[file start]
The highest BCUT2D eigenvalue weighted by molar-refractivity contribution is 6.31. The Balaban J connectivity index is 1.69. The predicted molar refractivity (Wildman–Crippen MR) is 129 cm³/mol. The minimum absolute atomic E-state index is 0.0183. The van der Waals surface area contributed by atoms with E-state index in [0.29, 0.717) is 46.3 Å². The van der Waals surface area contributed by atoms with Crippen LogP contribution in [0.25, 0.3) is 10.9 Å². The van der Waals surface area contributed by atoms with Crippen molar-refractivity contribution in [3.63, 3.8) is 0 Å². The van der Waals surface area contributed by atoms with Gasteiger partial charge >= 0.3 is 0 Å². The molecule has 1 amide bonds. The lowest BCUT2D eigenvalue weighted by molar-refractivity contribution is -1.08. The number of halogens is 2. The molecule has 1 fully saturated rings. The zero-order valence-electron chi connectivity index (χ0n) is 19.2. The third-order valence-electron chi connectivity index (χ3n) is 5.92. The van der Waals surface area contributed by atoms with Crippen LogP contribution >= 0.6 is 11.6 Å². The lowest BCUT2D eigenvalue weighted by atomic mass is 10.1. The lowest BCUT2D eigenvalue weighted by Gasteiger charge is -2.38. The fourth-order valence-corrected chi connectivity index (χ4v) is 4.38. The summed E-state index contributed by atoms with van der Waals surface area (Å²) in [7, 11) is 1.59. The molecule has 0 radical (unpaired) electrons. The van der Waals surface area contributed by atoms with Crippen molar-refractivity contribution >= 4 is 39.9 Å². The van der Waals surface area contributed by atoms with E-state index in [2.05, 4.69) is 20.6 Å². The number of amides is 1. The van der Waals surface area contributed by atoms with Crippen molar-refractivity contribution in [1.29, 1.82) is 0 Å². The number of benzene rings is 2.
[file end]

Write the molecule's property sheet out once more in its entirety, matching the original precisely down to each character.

The highest BCUT2D eigenvalue weighted by molar-refractivity contribution is 6.31. The Balaban J connectivity index is 1.69. The predicted molar refractivity (Wildman–Crippen MR) is 129 cm³/mol. The minimum absolute atomic E-state index is 0.0183. The van der Waals surface area contributed by atoms with E-state index in [0.29, 0.717) is 46.3 Å². The van der Waals surface area contributed by atoms with Crippen LogP contribution in [0.25, 0.3) is 10.9 Å². The van der Waals surface area contributed by atoms with Crippen molar-refractivity contribution in [3.63, 3.8) is 0 Å². The van der Waals surface area contributed by atoms with Gasteiger partial charge >= 0.3 is 0 Å². The molecule has 1 amide bonds. The lowest BCUT2D eigenvalue weighted by molar-refractivity contribution is -1.08. The number of halogens is 2. The molecule has 1 fully saturated rings. The zero-order valence-electron chi connectivity index (χ0n) is 19.2. The third-order valence-electron chi connectivity index (χ3n) is 5.92. The van der Waals surface area contributed by atoms with Crippen LogP contribution >= 0.6 is 11.6 Å². The lowest BCUT2D eigenvalue weighted by atomic mass is 10.1. The lowest BCUT2D eigenvalue weighted by Gasteiger charge is -2.38. The fourth-order valence-corrected chi connectivity index (χ4v) is 4.38. The summed E-state index contributed by atoms with van der Waals surface area (Å²) in [7, 11) is 1.59. The molecule has 0 radical (unpaired) electrons. The van der Waals surface area contributed by atoms with Crippen molar-refractivity contribution >= 4 is 39.9 Å². The van der Waals surface area contributed by atoms with E-state index in [2.05, 4.69) is 20.6 Å². The number of amides is 1. The van der Waals surface area contributed by atoms with Crippen molar-refractivity contribution in [1.29, 1.82) is 0 Å². The number of benzene rings is 2.